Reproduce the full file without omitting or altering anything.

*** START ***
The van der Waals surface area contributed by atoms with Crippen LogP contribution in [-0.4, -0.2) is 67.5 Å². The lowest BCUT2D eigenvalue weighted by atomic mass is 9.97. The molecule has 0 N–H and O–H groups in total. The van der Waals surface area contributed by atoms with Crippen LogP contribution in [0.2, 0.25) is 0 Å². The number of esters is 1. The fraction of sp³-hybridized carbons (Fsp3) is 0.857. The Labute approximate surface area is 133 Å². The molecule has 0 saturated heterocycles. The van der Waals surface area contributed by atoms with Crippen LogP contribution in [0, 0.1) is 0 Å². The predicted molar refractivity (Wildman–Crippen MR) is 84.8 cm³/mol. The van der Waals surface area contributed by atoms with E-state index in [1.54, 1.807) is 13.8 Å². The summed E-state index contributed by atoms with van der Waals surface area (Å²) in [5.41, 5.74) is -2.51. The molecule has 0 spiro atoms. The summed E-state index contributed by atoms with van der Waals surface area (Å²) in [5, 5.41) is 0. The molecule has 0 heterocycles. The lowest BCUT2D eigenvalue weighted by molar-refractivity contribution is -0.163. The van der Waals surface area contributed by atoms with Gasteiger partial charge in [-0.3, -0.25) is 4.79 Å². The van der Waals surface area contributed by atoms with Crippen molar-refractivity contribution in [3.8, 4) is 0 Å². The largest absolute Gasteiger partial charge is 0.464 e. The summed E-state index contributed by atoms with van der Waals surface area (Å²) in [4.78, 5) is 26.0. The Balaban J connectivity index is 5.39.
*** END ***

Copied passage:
The van der Waals surface area contributed by atoms with Crippen LogP contribution in [-0.4, -0.2) is 67.5 Å². The lowest BCUT2D eigenvalue weighted by atomic mass is 9.97. The molecule has 0 N–H and O–H groups in total. The van der Waals surface area contributed by atoms with Crippen LogP contribution in [0.2, 0.25) is 0 Å². The number of esters is 1. The fraction of sp³-hybridized carbons (Fsp3) is 0.857. The Labute approximate surface area is 133 Å². The molecule has 0 saturated heterocycles. The van der Waals surface area contributed by atoms with Crippen LogP contribution in [0, 0.1) is 0 Å². The predicted molar refractivity (Wildman–Crippen MR) is 84.8 cm³/mol. The van der Waals surface area contributed by atoms with E-state index in [1.54, 1.807) is 13.8 Å². The summed E-state index contributed by atoms with van der Waals surface area (Å²) in [5.41, 5.74) is -2.51. The molecule has 0 spiro atoms. The summed E-state index contributed by atoms with van der Waals surface area (Å²) in [5, 5.41) is 0. The molecule has 0 heterocycles. The lowest BCUT2D eigenvalue weighted by molar-refractivity contribution is -0.163. The van der Waals surface area contributed by atoms with Gasteiger partial charge in [-0.3, -0.25) is 4.79 Å². The van der Waals surface area contributed by atoms with Crippen molar-refractivity contribution in [3.8, 4) is 0 Å². The largest absolute Gasteiger partial charge is 0.464 e. The summed E-state index contributed by atoms with van der Waals surface area (Å²) in [4.78, 5) is 26.0. The Balaban J connectivity index is 5.39.